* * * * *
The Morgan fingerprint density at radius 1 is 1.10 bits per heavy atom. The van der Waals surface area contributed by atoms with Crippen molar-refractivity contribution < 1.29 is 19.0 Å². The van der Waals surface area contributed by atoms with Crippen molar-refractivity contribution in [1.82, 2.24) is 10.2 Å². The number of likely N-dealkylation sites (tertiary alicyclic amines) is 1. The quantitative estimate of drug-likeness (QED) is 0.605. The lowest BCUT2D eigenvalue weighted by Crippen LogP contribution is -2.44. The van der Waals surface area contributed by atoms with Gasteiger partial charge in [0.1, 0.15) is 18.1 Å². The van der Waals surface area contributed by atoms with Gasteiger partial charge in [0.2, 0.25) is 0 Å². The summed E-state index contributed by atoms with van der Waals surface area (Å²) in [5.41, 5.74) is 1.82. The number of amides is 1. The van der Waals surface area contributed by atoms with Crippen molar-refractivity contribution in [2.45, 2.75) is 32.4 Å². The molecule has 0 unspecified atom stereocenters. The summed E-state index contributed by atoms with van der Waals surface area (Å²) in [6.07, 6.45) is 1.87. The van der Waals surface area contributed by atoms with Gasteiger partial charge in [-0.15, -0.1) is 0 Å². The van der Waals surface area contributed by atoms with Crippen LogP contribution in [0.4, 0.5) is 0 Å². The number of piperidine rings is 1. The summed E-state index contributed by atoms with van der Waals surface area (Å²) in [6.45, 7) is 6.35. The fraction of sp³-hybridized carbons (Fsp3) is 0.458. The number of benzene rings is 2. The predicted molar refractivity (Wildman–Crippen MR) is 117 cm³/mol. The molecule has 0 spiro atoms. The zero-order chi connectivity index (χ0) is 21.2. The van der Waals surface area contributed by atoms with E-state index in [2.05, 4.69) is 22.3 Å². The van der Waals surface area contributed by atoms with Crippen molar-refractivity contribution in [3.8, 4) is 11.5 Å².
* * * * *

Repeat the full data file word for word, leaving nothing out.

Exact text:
The Morgan fingerprint density at radius 1 is 1.10 bits per heavy atom. The van der Waals surface area contributed by atoms with Crippen molar-refractivity contribution < 1.29 is 19.0 Å². The van der Waals surface area contributed by atoms with Crippen molar-refractivity contribution in [1.82, 2.24) is 10.2 Å². The number of likely N-dealkylation sites (tertiary alicyclic amines) is 1. The quantitative estimate of drug-likeness (QED) is 0.605. The lowest BCUT2D eigenvalue weighted by Crippen LogP contribution is -2.44. The van der Waals surface area contributed by atoms with Gasteiger partial charge in [0.1, 0.15) is 18.1 Å². The van der Waals surface area contributed by atoms with Gasteiger partial charge in [0.2, 0.25) is 0 Å². The summed E-state index contributed by atoms with van der Waals surface area (Å²) in [5.41, 5.74) is 1.82. The number of amides is 1. The van der Waals surface area contributed by atoms with Crippen molar-refractivity contribution in [2.45, 2.75) is 32.4 Å². The molecule has 0 unspecified atom stereocenters. The summed E-state index contributed by atoms with van der Waals surface area (Å²) in [6.07, 6.45) is 1.87. The van der Waals surface area contributed by atoms with Gasteiger partial charge in [-0.15, -0.1) is 0 Å². The van der Waals surface area contributed by atoms with Crippen LogP contribution in [0.4, 0.5) is 0 Å². The number of piperidine rings is 1. The summed E-state index contributed by atoms with van der Waals surface area (Å²) in [6.45, 7) is 6.35. The fraction of sp³-hybridized carbons (Fsp3) is 0.458. The number of benzene rings is 2. The predicted molar refractivity (Wildman–Crippen MR) is 117 cm³/mol. The molecule has 0 spiro atoms. The zero-order chi connectivity index (χ0) is 21.2. The van der Waals surface area contributed by atoms with E-state index in [2.05, 4.69) is 22.3 Å². The van der Waals surface area contributed by atoms with Crippen molar-refractivity contribution in [3.8, 4) is 11.5 Å².